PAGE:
May 16, 2016
reimburse (verb)
\ree-im-BURSS\ Hear it!
What does it mean?
: to pay back : repay
How do you use it?
My sister couldn't pass up a job in Thailand once she learned she would be paid well, have her relocation expenses reimbursed, and be allowed ample time off to travel the country.
Are you a word wiz?

"Reimburse" derives from "imburse," a once-familiar English word that has fallen out of use. When English-speakers used "imburse" in the past, what do you think it meant?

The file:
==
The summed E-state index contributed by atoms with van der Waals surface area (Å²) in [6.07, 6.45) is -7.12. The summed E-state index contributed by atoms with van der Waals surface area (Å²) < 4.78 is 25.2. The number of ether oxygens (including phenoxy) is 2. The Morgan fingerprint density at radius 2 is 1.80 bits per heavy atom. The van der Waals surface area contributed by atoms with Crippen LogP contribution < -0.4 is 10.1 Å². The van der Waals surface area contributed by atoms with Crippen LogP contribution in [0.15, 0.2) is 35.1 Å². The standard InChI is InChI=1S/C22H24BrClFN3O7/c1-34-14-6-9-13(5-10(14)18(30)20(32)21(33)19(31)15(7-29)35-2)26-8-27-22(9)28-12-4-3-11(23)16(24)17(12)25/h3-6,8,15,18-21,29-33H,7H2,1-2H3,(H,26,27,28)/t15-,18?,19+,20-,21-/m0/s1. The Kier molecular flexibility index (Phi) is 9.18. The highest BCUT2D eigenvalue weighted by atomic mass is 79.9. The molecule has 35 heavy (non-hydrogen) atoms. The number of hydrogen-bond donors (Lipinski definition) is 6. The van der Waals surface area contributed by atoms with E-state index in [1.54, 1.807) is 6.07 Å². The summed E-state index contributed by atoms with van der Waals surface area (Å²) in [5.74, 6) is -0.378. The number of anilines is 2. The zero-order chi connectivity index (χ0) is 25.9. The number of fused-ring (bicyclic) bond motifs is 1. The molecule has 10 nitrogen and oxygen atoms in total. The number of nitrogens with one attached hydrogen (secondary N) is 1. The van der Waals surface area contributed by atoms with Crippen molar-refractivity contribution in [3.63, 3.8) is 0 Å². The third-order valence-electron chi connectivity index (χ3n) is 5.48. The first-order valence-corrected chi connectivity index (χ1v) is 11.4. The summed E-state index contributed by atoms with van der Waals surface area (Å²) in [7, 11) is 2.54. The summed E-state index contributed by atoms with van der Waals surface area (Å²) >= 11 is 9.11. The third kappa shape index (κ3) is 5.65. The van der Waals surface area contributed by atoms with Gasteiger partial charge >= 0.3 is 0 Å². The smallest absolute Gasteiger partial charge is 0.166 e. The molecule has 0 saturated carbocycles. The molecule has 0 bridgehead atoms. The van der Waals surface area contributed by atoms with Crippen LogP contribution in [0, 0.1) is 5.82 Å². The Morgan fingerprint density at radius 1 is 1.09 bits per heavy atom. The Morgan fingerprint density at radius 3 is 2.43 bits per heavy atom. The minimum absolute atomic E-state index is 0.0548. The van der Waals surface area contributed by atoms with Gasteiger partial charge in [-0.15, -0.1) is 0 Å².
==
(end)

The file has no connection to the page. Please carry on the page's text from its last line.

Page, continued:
You're in the money if you chose B! "Imburse" is an obsolete English word meaning "to put in the pocket, pay." "Imburse"" came into English from Medieval Latin, specifically from the verb "imbursare," which is a combination of the Latin prefix "in-" with the Medieval Latin word "bursa," meaning "purse." In the early 1600s, English speakers began using "reimburse" to mean "to pay back." "Imburse" continued to be used at least until the early 1900s, as it can be found in dictionaries from that time. As for "reimburse," there is no indication that word will become obsolete anytime soon.
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